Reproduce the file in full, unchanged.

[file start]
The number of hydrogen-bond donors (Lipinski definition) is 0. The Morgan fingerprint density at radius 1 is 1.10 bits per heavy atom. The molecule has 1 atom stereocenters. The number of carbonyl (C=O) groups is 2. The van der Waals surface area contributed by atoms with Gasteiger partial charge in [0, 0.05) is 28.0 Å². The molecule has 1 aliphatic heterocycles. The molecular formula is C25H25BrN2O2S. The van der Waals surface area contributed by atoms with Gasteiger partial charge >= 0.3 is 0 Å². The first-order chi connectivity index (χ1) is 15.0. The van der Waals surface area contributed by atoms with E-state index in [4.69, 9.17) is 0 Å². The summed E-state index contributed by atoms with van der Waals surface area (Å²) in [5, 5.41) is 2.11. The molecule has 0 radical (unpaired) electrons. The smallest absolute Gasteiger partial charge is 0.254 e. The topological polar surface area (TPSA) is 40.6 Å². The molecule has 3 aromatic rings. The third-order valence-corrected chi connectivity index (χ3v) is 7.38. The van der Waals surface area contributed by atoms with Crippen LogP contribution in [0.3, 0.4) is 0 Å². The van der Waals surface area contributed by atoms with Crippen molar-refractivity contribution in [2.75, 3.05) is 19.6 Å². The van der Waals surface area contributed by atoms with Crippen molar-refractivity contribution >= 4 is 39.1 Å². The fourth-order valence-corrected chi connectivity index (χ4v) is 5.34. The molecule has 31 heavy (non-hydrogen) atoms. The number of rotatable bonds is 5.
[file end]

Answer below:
The number of hydrogen-bond donors (Lipinski definition) is 0. The Morgan fingerprint density at radius 1 is 1.10 bits per heavy atom. The molecule has 1 atom stereocenters. The number of carbonyl (C=O) groups is 2. The van der Waals surface area contributed by atoms with Gasteiger partial charge in [0, 0.05) is 28.0 Å². The molecule has 1 aliphatic heterocycles. The molecular formula is C25H25BrN2O2S. The van der Waals surface area contributed by atoms with Gasteiger partial charge >= 0.3 is 0 Å². The first-order chi connectivity index (χ1) is 15.0. The van der Waals surface area contributed by atoms with E-state index in [4.69, 9.17) is 0 Å². The summed E-state index contributed by atoms with van der Waals surface area (Å²) in [5, 5.41) is 2.11. The molecule has 0 radical (unpaired) electrons. The smallest absolute Gasteiger partial charge is 0.254 e. The topological polar surface area (TPSA) is 40.6 Å². The molecule has 3 aromatic rings. The third-order valence-corrected chi connectivity index (χ3v) is 7.38. The van der Waals surface area contributed by atoms with Crippen LogP contribution in [0.3, 0.4) is 0 Å². The van der Waals surface area contributed by atoms with Crippen molar-refractivity contribution in [2.75, 3.05) is 19.6 Å². The van der Waals surface area contributed by atoms with Crippen molar-refractivity contribution >= 4 is 39.1 Å². The fourth-order valence-corrected chi connectivity index (χ4v) is 5.34. The molecule has 31 heavy (non-hydrogen) atoms. The number of rotatable bonds is 5.